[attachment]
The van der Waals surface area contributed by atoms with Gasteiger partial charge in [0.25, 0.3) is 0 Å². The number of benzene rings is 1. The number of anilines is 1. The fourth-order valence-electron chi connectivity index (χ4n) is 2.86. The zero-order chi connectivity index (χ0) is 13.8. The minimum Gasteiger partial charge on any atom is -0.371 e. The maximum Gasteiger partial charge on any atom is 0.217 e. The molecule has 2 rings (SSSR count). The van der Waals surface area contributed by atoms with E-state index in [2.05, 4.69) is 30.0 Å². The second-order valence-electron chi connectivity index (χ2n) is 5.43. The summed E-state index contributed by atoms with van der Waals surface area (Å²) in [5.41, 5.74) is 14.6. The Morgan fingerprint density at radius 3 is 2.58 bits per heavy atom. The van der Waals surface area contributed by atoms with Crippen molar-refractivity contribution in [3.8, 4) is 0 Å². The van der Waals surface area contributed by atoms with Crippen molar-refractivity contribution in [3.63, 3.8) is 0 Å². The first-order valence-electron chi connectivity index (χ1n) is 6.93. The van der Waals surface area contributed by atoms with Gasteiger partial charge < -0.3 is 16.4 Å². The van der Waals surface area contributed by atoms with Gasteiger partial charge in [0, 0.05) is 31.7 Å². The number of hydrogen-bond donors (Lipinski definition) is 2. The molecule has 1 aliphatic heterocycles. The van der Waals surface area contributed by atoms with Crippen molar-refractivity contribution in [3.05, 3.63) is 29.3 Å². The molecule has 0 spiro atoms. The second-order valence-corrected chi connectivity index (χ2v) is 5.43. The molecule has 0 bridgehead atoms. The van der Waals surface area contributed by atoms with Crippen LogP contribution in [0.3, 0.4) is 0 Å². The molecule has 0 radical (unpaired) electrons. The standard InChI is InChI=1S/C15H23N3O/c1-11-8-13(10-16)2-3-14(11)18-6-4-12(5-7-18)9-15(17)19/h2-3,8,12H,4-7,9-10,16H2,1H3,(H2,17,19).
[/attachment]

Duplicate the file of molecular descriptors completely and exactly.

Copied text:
The van der Waals surface area contributed by atoms with Gasteiger partial charge in [0.25, 0.3) is 0 Å². The number of benzene rings is 1. The number of anilines is 1. The fourth-order valence-electron chi connectivity index (χ4n) is 2.86. The zero-order chi connectivity index (χ0) is 13.8. The minimum Gasteiger partial charge on any atom is -0.371 e. The maximum Gasteiger partial charge on any atom is 0.217 e. The molecule has 2 rings (SSSR count). The van der Waals surface area contributed by atoms with E-state index in [2.05, 4.69) is 30.0 Å². The second-order valence-electron chi connectivity index (χ2n) is 5.43. The summed E-state index contributed by atoms with van der Waals surface area (Å²) in [5.41, 5.74) is 14.6. The Morgan fingerprint density at radius 3 is 2.58 bits per heavy atom. The van der Waals surface area contributed by atoms with Crippen molar-refractivity contribution in [3.8, 4) is 0 Å². The van der Waals surface area contributed by atoms with Crippen molar-refractivity contribution in [3.63, 3.8) is 0 Å². The first-order valence-electron chi connectivity index (χ1n) is 6.93. The van der Waals surface area contributed by atoms with Gasteiger partial charge < -0.3 is 16.4 Å². The van der Waals surface area contributed by atoms with Gasteiger partial charge in [0, 0.05) is 31.7 Å². The number of hydrogen-bond donors (Lipinski definition) is 2. The molecule has 1 aliphatic heterocycles. The van der Waals surface area contributed by atoms with Crippen molar-refractivity contribution in [3.05, 3.63) is 29.3 Å². The molecule has 0 spiro atoms. The second-order valence-corrected chi connectivity index (χ2v) is 5.43. The molecule has 0 bridgehead atoms. The van der Waals surface area contributed by atoms with Crippen LogP contribution in [0.3, 0.4) is 0 Å². The molecule has 0 radical (unpaired) electrons. The standard InChI is InChI=1S/C15H23N3O/c1-11-8-13(10-16)2-3-14(11)18-6-4-12(5-7-18)9-15(17)19/h2-3,8,12H,4-7,9-10,16H2,1H3,(H2,17,19).